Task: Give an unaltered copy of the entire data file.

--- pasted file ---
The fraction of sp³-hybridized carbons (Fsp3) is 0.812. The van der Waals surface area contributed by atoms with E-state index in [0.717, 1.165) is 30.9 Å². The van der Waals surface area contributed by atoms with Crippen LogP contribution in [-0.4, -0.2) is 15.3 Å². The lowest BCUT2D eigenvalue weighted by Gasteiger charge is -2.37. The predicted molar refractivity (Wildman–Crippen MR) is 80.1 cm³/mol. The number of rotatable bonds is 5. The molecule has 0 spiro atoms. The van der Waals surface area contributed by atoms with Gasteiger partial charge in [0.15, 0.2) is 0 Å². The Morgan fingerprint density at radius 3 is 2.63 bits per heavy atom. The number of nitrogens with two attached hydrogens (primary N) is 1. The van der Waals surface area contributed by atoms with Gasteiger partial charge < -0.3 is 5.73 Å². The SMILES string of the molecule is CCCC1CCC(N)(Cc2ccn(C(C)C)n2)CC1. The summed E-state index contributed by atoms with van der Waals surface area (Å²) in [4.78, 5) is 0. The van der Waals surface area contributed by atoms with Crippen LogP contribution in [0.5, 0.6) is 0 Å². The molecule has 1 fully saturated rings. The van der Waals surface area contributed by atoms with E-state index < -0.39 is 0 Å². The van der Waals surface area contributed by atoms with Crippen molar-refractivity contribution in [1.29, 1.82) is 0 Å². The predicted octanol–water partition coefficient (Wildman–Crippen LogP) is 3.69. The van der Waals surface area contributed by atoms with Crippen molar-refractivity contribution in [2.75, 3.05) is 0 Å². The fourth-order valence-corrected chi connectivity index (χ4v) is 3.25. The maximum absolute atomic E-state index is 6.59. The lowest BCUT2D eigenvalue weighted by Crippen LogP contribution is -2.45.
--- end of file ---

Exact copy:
The fraction of sp³-hybridized carbons (Fsp3) is 0.812. The van der Waals surface area contributed by atoms with E-state index in [0.717, 1.165) is 30.9 Å². The van der Waals surface area contributed by atoms with Crippen LogP contribution in [-0.4, -0.2) is 15.3 Å². The lowest BCUT2D eigenvalue weighted by Gasteiger charge is -2.37. The predicted molar refractivity (Wildman–Crippen MR) is 80.1 cm³/mol. The number of rotatable bonds is 5. The molecule has 0 spiro atoms. The van der Waals surface area contributed by atoms with Gasteiger partial charge in [0.15, 0.2) is 0 Å². The Morgan fingerprint density at radius 3 is 2.63 bits per heavy atom. The number of nitrogens with two attached hydrogens (primary N) is 1. The van der Waals surface area contributed by atoms with Gasteiger partial charge < -0.3 is 5.73 Å². The SMILES string of the molecule is CCCC1CCC(N)(Cc2ccn(C(C)C)n2)CC1. The summed E-state index contributed by atoms with van der Waals surface area (Å²) in [4.78, 5) is 0. The van der Waals surface area contributed by atoms with Crippen LogP contribution in [0.5, 0.6) is 0 Å². The molecule has 1 fully saturated rings. The van der Waals surface area contributed by atoms with E-state index < -0.39 is 0 Å². The van der Waals surface area contributed by atoms with Crippen molar-refractivity contribution in [1.29, 1.82) is 0 Å². The predicted octanol–water partition coefficient (Wildman–Crippen LogP) is 3.69. The van der Waals surface area contributed by atoms with Crippen molar-refractivity contribution in [2.75, 3.05) is 0 Å². The fourth-order valence-corrected chi connectivity index (χ4v) is 3.25. The maximum absolute atomic E-state index is 6.59. The lowest BCUT2D eigenvalue weighted by Crippen LogP contribution is -2.45.